What is Interpretation?
- the act of literacy, the human process of making inferences, of ascribing meaning to signs and symbols, the act of signification.
People make interpretations of texts and events in order to make sense of world.
Interpretation is a deeply subjective process. Different people can see the exact same event and infer contrasting interpretations. Critics often disagree about the relative merits of movies, songs, and other texts.
Personal experience shapes interpretation. Our world view is shaped by our contexts—our families, schools, communities, and workplaces. The rhetorical stances we can imagine adopting in response to exigencies, calls for discourse, are shaped by our interpretations about what exists and what is possible.
People are rhetorically situated. Their interpretations are shaped by their discourse communities, their communities of practice. For instance, The Association of College and Research Libraries has identified six interpretative frameworks that underlie critical literacy practices:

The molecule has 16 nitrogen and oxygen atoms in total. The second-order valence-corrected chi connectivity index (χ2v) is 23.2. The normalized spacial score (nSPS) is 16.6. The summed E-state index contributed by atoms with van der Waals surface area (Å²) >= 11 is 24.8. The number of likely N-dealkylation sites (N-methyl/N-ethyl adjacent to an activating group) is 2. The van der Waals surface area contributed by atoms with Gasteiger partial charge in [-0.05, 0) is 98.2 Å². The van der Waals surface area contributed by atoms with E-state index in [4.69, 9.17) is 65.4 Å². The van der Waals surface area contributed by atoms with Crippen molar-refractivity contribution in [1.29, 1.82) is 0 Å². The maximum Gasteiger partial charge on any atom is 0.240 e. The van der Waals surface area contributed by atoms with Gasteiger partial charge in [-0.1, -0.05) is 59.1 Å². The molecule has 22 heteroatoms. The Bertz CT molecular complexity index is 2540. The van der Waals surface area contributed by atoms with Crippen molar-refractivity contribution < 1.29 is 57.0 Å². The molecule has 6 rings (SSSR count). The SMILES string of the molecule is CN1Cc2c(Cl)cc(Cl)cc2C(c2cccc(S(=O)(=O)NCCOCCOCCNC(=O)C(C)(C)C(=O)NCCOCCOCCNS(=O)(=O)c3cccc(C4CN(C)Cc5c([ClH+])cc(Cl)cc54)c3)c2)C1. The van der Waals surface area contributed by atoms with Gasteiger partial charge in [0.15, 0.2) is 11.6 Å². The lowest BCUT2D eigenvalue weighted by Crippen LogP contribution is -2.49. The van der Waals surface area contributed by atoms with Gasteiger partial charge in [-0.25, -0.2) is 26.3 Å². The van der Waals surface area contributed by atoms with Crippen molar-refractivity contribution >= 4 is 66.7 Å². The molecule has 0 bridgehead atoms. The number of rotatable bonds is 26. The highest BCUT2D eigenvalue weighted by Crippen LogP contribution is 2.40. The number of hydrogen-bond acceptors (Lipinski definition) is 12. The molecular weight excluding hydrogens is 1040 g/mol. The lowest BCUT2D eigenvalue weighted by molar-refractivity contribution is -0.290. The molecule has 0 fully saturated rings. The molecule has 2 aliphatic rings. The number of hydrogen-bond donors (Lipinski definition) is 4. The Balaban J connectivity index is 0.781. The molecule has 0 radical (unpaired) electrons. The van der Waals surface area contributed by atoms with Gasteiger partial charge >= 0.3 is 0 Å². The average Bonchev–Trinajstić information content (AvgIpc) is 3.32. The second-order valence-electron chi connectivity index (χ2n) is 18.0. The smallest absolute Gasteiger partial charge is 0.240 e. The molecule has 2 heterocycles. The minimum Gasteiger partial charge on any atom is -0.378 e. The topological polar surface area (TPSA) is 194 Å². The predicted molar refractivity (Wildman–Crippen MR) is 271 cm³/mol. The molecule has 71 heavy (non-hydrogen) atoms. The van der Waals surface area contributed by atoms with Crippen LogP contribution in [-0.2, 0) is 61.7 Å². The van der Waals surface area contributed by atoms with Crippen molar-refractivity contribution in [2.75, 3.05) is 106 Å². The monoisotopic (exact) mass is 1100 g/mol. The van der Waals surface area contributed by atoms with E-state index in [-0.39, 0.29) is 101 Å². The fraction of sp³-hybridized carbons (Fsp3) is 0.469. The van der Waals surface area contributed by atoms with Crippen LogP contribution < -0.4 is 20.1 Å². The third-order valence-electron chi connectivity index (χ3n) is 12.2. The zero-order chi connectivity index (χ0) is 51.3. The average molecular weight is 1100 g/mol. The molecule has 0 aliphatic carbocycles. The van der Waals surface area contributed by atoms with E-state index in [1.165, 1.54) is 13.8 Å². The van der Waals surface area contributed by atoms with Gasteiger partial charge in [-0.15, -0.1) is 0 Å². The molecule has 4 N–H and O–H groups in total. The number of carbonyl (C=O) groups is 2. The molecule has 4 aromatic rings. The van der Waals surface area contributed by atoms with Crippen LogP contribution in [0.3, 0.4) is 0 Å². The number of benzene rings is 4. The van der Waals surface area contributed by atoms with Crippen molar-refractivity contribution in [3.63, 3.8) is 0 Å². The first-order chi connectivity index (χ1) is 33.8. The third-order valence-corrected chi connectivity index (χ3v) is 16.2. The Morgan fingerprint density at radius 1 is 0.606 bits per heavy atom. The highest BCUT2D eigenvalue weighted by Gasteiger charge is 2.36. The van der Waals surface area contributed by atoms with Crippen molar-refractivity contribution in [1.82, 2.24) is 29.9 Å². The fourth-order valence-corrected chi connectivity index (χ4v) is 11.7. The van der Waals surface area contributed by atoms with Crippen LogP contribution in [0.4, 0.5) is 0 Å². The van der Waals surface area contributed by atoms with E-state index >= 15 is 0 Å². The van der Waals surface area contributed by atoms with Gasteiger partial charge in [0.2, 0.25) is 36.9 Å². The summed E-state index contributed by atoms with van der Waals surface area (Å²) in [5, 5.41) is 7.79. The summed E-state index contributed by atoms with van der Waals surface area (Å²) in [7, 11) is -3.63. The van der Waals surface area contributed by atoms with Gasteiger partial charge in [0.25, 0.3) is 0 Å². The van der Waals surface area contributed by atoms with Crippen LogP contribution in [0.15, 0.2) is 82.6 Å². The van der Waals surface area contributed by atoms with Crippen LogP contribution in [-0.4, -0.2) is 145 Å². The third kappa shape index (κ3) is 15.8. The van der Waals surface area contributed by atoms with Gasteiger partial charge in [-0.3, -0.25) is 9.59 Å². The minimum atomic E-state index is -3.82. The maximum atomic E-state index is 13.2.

- Authority is Constructed & Contextual
- Information Creation as a Process
- Information Has Value
- Research as Inquiry
- Scholarship as a Conversation
- Searching as Strategic Exploration
Much of the library-orientated training students receive in the U.S. concern these six frameworks.
Consider how critics use theory to interprets works of art and literature:
- Critical Disability Studies
- Feminist Criticism
- LGBTQ + Criticism
- Marxist Criticism
- New Historicist Criticism
- Post-Colonial Criticism
- Post-Structuralist, Deconstructive Criticism
- Psychological Criticism
- Reader-Response Criticism
- Russian Formalism and New Criticism
- Structuralist Criticism